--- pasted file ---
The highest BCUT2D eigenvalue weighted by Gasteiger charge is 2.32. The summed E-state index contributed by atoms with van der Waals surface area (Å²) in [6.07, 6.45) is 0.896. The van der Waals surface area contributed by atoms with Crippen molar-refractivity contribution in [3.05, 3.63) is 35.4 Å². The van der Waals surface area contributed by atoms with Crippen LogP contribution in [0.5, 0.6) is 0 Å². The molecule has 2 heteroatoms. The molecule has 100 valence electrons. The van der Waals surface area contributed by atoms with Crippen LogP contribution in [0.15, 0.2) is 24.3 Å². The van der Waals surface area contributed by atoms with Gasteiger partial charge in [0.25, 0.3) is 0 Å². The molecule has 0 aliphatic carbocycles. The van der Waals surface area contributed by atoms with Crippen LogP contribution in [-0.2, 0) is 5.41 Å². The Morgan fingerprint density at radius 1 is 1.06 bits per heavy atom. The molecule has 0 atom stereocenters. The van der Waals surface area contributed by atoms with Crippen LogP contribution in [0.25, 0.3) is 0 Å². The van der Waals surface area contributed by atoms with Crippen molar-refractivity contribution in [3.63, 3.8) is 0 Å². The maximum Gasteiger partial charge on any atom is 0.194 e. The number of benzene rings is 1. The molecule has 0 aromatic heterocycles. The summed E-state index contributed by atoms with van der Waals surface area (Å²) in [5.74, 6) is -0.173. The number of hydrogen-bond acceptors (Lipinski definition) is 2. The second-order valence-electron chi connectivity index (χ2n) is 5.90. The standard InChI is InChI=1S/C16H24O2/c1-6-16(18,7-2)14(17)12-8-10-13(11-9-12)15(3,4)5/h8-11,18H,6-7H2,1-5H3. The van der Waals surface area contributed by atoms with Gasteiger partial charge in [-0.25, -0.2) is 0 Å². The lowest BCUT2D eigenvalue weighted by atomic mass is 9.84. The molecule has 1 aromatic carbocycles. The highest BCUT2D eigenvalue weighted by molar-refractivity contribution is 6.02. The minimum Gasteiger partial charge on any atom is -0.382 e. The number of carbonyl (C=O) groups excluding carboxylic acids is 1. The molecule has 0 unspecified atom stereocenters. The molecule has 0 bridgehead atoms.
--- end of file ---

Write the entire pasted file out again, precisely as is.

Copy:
The highest BCUT2D eigenvalue weighted by Gasteiger charge is 2.32. The summed E-state index contributed by atoms with van der Waals surface area (Å²) in [6.07, 6.45) is 0.896. The van der Waals surface area contributed by atoms with Crippen molar-refractivity contribution in [3.05, 3.63) is 35.4 Å². The van der Waals surface area contributed by atoms with Crippen LogP contribution in [0.5, 0.6) is 0 Å². The molecule has 2 heteroatoms. The molecule has 100 valence electrons. The van der Waals surface area contributed by atoms with Crippen LogP contribution in [0.15, 0.2) is 24.3 Å². The van der Waals surface area contributed by atoms with Gasteiger partial charge in [0.25, 0.3) is 0 Å². The molecule has 0 aliphatic carbocycles. The van der Waals surface area contributed by atoms with Crippen LogP contribution in [-0.2, 0) is 5.41 Å². The Morgan fingerprint density at radius 1 is 1.06 bits per heavy atom. The molecule has 0 atom stereocenters. The van der Waals surface area contributed by atoms with Crippen LogP contribution in [0.25, 0.3) is 0 Å². The van der Waals surface area contributed by atoms with Crippen molar-refractivity contribution in [3.63, 3.8) is 0 Å². The maximum Gasteiger partial charge on any atom is 0.194 e. The number of benzene rings is 1. The molecule has 0 aromatic heterocycles. The summed E-state index contributed by atoms with van der Waals surface area (Å²) in [5.74, 6) is -0.173. The number of hydrogen-bond acceptors (Lipinski definition) is 2. The second-order valence-electron chi connectivity index (χ2n) is 5.90. The standard InChI is InChI=1S/C16H24O2/c1-6-16(18,7-2)14(17)12-8-10-13(11-9-12)15(3,4)5/h8-11,18H,6-7H2,1-5H3. The van der Waals surface area contributed by atoms with Gasteiger partial charge in [-0.25, -0.2) is 0 Å². The lowest BCUT2D eigenvalue weighted by atomic mass is 9.84. The molecule has 1 aromatic carbocycles. The highest BCUT2D eigenvalue weighted by molar-refractivity contribution is 6.02. The minimum Gasteiger partial charge on any atom is -0.382 e. The number of carbonyl (C=O) groups excluding carboxylic acids is 1. The molecule has 0 unspecified atom stereocenters. The molecule has 0 bridgehead atoms.